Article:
Former Prisoners Say Russian Abuses Persist
MOSCOW — GOVERNMENT officials assert that the worst vestiges of the Stalinist police state have been erased. But those billed as Russia's last political prisoners claim there are still people held in labor camps for opposing Communist Party policies during the Soviet era.
Under a decree issued by President Boris Yeltsin in January, the last 10 remaining political prisoners were released Feb. 7 from a camp known as Perm-35, government officials say. But five of the newly freed inmates insist that Russian gulags remain home to dissidents sentenced under Article 64 of the Soviet legal code, a catchall clause concerning high treason that is used by the Communist regime to silence critics of the state.
"There are more political prisoners in Russia, so we can't consider ourselves the last political prisoners," said Viktor Makarov, a former KGB agent who was accused of passing classified information to Western governments. "We should do our utmost to free all political prisoners."
The five spoke at a news conference Tuesday. The next day Russian Foreign Minister Andrei Kozyrev said in a speech in Geneva to the United Nations Human Rights Commission that he favored the creation of a special international police agency to monitor human rights conditions worldwide.
"We realize nobody is perfect," he said, "but the Western countries have progressed further toward implementation of fundamental human rights, and we must catch up by learning in practice the difficult art of democracy and freedom."
The newly released prisoners declined to give exact figures on the number of political detainees in Russia, but suggested they could number in the dozens. They also said Georgia, Tajikistan, and other republics of the former Soviet Union are still holding some political prisoners.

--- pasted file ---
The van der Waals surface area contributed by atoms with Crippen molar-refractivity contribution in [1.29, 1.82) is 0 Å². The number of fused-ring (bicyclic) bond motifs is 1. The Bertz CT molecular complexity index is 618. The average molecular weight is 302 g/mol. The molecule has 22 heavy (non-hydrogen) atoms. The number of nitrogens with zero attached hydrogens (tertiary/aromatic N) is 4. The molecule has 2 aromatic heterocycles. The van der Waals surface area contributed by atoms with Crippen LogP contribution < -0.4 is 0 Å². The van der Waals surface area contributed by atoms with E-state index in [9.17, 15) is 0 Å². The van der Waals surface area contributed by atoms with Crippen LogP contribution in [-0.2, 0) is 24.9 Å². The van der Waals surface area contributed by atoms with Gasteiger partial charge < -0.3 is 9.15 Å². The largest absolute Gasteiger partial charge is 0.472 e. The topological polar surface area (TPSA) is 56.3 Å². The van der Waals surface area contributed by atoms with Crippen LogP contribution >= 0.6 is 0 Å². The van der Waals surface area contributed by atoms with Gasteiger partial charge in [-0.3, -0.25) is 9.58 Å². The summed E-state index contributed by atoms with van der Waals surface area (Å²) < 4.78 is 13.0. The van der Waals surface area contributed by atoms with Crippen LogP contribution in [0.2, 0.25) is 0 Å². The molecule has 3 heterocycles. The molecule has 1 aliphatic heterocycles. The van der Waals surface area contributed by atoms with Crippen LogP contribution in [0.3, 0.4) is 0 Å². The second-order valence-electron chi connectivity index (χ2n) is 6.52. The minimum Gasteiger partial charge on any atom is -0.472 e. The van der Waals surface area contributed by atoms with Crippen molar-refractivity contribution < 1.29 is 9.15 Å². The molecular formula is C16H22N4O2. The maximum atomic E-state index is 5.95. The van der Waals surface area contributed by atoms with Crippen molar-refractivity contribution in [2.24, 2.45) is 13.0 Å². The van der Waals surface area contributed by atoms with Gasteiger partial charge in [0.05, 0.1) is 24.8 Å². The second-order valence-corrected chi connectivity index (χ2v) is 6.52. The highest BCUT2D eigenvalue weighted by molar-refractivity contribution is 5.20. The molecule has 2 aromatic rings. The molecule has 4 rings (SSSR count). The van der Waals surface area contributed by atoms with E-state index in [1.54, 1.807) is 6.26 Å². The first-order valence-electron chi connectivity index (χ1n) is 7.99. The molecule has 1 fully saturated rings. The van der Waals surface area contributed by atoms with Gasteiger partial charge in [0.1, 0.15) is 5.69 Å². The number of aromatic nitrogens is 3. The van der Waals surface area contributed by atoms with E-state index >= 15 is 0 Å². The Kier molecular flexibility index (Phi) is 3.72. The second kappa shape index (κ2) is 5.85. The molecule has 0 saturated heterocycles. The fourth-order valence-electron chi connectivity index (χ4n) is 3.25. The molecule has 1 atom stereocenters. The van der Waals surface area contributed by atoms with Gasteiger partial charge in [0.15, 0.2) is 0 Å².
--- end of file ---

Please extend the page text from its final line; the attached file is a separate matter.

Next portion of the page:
The five seemed reluctant to discuss their confinement, but said life at the Perm-35 camp was full of deprivation, adding they spent long periods in isolation. Several said they were suffering from long-term health problems caused by the brutal conditions in the camp. Only in December, when the camp came under Russian jurisdiction following the Soviet Union's collapse, did life improve.
"Concerning our conditions, that's in the past," said Vladimir Potashev, a former researcher at Moscow's prestigious USA-Canada Institute, jailed for opposing the Soviet Union's stance on nuclear-weapons reduction in the early 1980s.
"In the future," he continued, "I hope the new legal code under consideration by the Russian legislature will ensure that the rights of convicts will be brought closer to the rights of citizens."
The detainees' opinions varied on the Russian government. Mr. Makarov, for example, said Mr. Yeltsin was not much better than the communists who jailed him.
"These people [the Russian government] are continuing the same old policies in a concealed form, using different means and different slogans," said Makarov, who served 4 1/2 years of a 10-year sentence.
Igor Fedotkin, convicted for trying to hijack a plane, suggested his release was a cynical ploy to gain more credits from the West.
But Mr. Potashev said he believed Yeltsin's reforms were genuine. "There are changes that I see that are permanent, and it gives me spiritual strength," he said.